Mayo’s faithful enjoyed a sneak preview of paradise on a bitterly cold afternoon in Croke Park as their unvanquishable bunch stormed to a league title. Mayo are back in vogue.
It made for strange scenes: a national football final with a happy outcome, the green and red flags flying and the faces of so many epic occasions – Higgins, Moran, O’Shea, Boyle – wreathed in smiles.
“Only the league” and all that but because of the way that this gripping final unfolded, it became vital for Mayo that they saw the game out. When Diarmuid O’Connor capped a towering performance with a goal from nothing to give Mayo a 2-11 to 2-8 lead in the 67th minute, it created a scenario that has haunted Mayo – team and county.
Could they close it out?
Would they find a new way not to close out a national final?
It was less a question of their football calibre and more an issue of fate and faith. Of course, there were moments of high anxiety in the mad finale. Mayo won’t get away with sky-ing late balls into the air if they find themselves back in a September showpiece.
And but for an insane reflex save from Rob Hennelly on David Clifford’s point-blank flick on goal, then the psychoanalysts would be working overtime to explain the ‘why’ of Mayo on these days. But: the goal was saved. Mayo survived. And then Andy Moran, the evergreen, saw Cian Treacy all alone in Kerry’s backyard and floated a sublime through ball. The Ballina man had enough time on the ball to consider his options and his decision – a low, coolly struck goal – was both brave and correct.
Maybe, just maybe, it will come to symbolise Mayo’s appetite for the kill. It was their first league win since the millennium was young. And it was their first time to win a national final, after nine defeats, since that day in 2001.
“I think it’s big,” allowed James Horan afterwards as the sound of cheering bounced down the corridors in Croke Park.
“I think that game, if we were as effective as we should be, we could have won that by 10 or 12 points. We just about got over the line. I’m sure a bit of nerves and that kind of stuff came into it. But to win one: it is significant for that group. There is no question about that. It might be a springboard if we use it correctly.”
Kerry’s two first-half goals will provide plenty of material for Mayo’s video analysts to present to management over the coming weeks. Gavin Crowley’s finish was cool and accurate and he kept his poise to cut the ball through three blue shirts and Hennelly for a memorable goal. But you don’t associate Mayo defence with that kind of stand-back-and-admire-the-other-crowd form.
The second goal, though, was pure Kerry pace and derring-do: they swept the field in three crisp passes, with Dara Moynihan playing Stephen O’Brien through on goal with a flat, weighted pass. The finish was unstoppable and Kerry looked young and in a hurry right then.
Earlier, Limerick’s hurlers continued to streak across the sky, unencumbered by the weight of wearing any crown. The All-Ireland champions haven’t looked back since their splendid summer and duly added the county’s 12th national league title to last September’s hurling title.
They have added the authority of being champions to the relentless work rate and eye-catching ball craft that has set them apart and left Waterford just about hanging around a final in which they controlled.
Aaron Gillane warded off the March chills by firing 1-9, all but 0-4 from play, and was kicking himself for misfiring on three consecutive attempts with an hour played.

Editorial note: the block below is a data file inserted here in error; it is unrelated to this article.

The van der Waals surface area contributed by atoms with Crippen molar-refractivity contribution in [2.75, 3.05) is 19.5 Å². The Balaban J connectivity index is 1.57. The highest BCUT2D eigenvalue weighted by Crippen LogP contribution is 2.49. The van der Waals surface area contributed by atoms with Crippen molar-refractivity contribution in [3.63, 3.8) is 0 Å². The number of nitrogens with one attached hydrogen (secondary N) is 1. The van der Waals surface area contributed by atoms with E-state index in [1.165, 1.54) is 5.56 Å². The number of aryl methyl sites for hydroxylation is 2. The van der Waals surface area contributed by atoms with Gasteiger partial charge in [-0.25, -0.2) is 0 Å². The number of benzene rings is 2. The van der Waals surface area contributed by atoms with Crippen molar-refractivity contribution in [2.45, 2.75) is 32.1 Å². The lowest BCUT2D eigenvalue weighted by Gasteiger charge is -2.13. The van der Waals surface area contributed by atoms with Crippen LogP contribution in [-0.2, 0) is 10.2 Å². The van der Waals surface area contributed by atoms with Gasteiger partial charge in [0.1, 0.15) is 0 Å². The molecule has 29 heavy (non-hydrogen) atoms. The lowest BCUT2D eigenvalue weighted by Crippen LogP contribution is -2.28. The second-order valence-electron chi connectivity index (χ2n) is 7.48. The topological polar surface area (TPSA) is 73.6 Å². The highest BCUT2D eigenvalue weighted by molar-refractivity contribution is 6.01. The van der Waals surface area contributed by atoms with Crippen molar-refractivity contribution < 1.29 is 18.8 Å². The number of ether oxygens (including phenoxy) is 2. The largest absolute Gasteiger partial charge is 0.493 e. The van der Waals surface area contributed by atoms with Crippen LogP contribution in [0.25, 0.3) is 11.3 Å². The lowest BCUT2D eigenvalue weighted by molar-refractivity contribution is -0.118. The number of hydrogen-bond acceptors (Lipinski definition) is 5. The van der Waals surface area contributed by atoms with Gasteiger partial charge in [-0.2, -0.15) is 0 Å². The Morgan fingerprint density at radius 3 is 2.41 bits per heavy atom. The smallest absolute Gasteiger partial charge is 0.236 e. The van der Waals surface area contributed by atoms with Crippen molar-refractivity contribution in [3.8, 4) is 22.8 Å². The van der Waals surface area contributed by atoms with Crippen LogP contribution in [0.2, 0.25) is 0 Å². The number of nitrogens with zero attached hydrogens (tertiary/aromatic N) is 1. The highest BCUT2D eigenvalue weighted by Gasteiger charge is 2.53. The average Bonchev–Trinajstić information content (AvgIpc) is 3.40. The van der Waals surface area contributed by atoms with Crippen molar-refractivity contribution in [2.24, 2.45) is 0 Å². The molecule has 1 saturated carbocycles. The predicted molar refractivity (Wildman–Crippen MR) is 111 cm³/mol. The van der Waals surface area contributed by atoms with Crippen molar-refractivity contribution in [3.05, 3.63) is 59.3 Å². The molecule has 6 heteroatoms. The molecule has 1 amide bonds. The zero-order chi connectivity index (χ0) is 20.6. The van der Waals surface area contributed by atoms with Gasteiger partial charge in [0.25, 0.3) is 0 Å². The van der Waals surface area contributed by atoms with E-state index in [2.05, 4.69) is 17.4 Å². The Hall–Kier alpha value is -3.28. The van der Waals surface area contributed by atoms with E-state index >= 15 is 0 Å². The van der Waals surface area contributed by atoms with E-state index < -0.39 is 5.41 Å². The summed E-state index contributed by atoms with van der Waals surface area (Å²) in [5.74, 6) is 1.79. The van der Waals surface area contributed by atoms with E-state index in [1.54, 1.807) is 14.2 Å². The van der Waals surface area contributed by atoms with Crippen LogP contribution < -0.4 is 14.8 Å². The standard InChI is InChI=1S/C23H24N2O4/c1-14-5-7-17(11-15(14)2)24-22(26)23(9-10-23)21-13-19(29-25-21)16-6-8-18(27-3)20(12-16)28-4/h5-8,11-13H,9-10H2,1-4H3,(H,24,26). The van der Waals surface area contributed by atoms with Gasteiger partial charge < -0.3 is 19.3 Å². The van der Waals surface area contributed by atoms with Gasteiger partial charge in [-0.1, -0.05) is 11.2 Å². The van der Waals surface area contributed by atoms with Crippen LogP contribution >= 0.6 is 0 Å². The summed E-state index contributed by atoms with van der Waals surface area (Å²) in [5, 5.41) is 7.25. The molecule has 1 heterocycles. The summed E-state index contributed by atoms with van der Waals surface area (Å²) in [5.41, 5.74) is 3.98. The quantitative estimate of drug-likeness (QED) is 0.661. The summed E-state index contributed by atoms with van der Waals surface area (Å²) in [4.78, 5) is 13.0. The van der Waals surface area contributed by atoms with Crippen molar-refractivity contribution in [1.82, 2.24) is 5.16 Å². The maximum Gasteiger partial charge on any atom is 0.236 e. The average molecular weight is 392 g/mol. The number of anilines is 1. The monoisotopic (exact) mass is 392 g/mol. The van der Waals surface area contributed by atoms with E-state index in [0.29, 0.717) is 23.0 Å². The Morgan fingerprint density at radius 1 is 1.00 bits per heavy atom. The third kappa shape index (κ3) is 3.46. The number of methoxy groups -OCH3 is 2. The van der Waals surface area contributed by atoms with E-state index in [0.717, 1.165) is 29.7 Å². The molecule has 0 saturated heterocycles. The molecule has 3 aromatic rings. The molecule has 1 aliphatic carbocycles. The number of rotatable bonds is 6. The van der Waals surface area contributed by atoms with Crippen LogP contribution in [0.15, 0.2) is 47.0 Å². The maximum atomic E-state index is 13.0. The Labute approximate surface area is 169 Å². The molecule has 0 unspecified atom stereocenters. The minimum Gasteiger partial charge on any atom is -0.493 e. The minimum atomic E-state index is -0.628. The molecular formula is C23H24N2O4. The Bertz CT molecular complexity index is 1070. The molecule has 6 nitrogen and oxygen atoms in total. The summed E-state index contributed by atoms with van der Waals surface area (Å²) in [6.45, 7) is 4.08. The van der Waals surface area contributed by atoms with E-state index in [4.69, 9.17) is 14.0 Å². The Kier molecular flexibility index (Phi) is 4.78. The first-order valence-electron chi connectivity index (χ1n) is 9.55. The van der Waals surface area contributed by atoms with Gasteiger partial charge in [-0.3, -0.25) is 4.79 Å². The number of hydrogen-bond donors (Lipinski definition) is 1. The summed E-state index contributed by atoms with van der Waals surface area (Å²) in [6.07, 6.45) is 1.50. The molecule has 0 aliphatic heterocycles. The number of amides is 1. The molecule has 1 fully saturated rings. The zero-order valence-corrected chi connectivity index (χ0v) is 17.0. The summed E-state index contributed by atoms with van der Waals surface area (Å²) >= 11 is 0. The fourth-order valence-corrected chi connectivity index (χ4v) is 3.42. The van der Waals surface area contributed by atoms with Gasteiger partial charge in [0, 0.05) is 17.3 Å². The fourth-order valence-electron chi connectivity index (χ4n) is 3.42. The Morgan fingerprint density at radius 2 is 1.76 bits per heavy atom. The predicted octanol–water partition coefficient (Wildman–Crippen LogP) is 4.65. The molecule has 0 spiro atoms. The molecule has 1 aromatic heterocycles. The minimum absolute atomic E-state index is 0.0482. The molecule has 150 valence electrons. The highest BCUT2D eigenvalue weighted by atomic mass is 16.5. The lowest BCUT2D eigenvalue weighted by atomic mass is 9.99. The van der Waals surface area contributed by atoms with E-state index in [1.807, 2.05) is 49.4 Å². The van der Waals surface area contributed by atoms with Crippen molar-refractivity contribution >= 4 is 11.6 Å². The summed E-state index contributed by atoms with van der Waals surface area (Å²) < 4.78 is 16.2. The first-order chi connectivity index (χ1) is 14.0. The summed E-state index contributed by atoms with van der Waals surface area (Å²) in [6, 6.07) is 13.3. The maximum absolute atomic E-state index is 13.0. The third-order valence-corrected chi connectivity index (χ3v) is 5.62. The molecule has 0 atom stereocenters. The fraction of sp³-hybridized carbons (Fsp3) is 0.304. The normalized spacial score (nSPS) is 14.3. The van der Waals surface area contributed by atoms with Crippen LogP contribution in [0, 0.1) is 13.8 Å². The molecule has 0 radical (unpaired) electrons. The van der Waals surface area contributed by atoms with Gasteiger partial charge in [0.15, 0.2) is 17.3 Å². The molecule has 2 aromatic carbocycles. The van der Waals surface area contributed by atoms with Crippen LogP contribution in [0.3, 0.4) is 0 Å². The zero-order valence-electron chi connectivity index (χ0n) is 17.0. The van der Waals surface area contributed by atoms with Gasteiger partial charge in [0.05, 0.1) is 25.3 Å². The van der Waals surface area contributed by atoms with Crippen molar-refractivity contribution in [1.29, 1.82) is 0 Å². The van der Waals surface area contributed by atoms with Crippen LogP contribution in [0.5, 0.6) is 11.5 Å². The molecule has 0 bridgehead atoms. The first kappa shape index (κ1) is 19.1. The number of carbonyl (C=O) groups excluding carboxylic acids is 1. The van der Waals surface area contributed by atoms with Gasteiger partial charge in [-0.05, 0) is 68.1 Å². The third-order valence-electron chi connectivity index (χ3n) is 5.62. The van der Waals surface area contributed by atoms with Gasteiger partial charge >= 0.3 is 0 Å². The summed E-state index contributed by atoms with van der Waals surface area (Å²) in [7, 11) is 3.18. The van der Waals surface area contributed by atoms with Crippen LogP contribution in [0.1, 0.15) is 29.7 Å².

He’ll remember the goal, though: a magician’s touch on a ball driven in by Tom Morrissey. Crowd-pleasing as their attack is, it’s Limerick support play and the composure of Darragh O’Donovan, Declan Hannon and Mike Casey that gave them their platform.
A sturdy save by Nickie Quaid on Jack Prendergast’s close-range attempt killed Waterford’s chance of a late surge. It was a day when John Kiely’s team had too much youth, too much fire and too many options. The big intrigue will be in observing how they manage this potency as they prepare for the Munster theatres and beyond.
“It’s like Rory McIlroy in golf: how long has he been waiting for that next Major, that he can’t get?” said Kiely of the new Limerick mentality.
“You have to hunt it down every chance you get and for these guys the next Munster championship is the next one to hunt down, to seize the moment when it comes. There has to be a seed somewhere inside you and you have an endpoint you want to get to.”
That’s the seed that Mayo have been – and still are – searching for. There were flashes of brilliance here – Aidan O’Shea’s inch-perfect delivery to young James Carr; O’Connor’s two thunderbolt points. They weren’t disguising their happiness from the crowd of 44, 257 when it finished 3-11 to 2-10: they weren’t afraid to give a lap of honour. Try telling Tom Parsons, who had to dodge a stadium official to congratulate his team-mates that the league doesn’t matter. They’ve watered the Croke Park field with enough tears.
“I am not trying to play it down,” said Horan. “We are absolutely delighted to win a national final – there are some guys out there who have given 15 years to try and win something significant. I am absolutely delighted for them – Tom Parsons jumped the fence there at the end and Ger Caff’ and some of these guys that have soldiered for a long time.
“What is refreshing too is that we used 35 or 36 players so it was a huge panel effort. That makes it a little more special. You know, Fionn McDonagh’s 1-2 against Tyrone probably propelled us and got us off to a great start that eventually got us here.”
Here, then: Croke Park, a house that need not always end in tears. A flicker of a smile across Horan’s face when asked how Mayo’s supporters are supposed to ‘feel’ about this.
“Happy would be fine.”